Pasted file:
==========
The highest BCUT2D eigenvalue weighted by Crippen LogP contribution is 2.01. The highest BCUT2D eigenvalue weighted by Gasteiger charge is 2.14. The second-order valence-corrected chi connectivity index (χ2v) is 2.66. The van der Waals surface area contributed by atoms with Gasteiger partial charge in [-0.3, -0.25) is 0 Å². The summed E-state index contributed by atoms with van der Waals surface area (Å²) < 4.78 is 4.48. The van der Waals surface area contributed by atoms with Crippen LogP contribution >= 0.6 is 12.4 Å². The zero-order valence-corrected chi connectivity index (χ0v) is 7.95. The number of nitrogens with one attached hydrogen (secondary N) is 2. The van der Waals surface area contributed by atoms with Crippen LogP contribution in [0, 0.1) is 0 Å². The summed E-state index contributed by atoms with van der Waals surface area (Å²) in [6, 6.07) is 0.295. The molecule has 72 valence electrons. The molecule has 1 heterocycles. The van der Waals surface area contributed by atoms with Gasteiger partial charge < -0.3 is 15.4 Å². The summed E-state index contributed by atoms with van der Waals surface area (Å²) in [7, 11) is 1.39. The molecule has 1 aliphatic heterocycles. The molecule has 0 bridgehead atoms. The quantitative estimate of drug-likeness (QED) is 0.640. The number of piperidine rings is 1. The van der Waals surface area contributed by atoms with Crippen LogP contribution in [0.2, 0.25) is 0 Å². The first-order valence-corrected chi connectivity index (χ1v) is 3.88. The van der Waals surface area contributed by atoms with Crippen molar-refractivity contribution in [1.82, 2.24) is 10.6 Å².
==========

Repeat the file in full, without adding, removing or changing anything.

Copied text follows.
The highest BCUT2D eigenvalue weighted by Crippen LogP contribution is 2.01. The highest BCUT2D eigenvalue weighted by Gasteiger charge is 2.14. The second-order valence-corrected chi connectivity index (χ2v) is 2.66. The van der Waals surface area contributed by atoms with Gasteiger partial charge in [-0.3, -0.25) is 0 Å². The summed E-state index contributed by atoms with van der Waals surface area (Å²) < 4.78 is 4.48. The van der Waals surface area contributed by atoms with Crippen LogP contribution >= 0.6 is 12.4 Å². The zero-order valence-corrected chi connectivity index (χ0v) is 7.95. The number of nitrogens with one attached hydrogen (secondary N) is 2. The van der Waals surface area contributed by atoms with Crippen LogP contribution in [0, 0.1) is 0 Å². The summed E-state index contributed by atoms with van der Waals surface area (Å²) in [6, 6.07) is 0.295. The molecule has 72 valence electrons. The molecule has 1 heterocycles. The van der Waals surface area contributed by atoms with Gasteiger partial charge < -0.3 is 15.4 Å². The summed E-state index contributed by atoms with van der Waals surface area (Å²) in [7, 11) is 1.39. The molecule has 1 aliphatic heterocycles. The molecule has 0 bridgehead atoms. The quantitative estimate of drug-likeness (QED) is 0.640. The number of piperidine rings is 1. The van der Waals surface area contributed by atoms with Crippen LogP contribution in [0.2, 0.25) is 0 Å². The first-order valence-corrected chi connectivity index (χ1v) is 3.88. The van der Waals surface area contributed by atoms with Crippen molar-refractivity contribution in [1.82, 2.24) is 10.6 Å².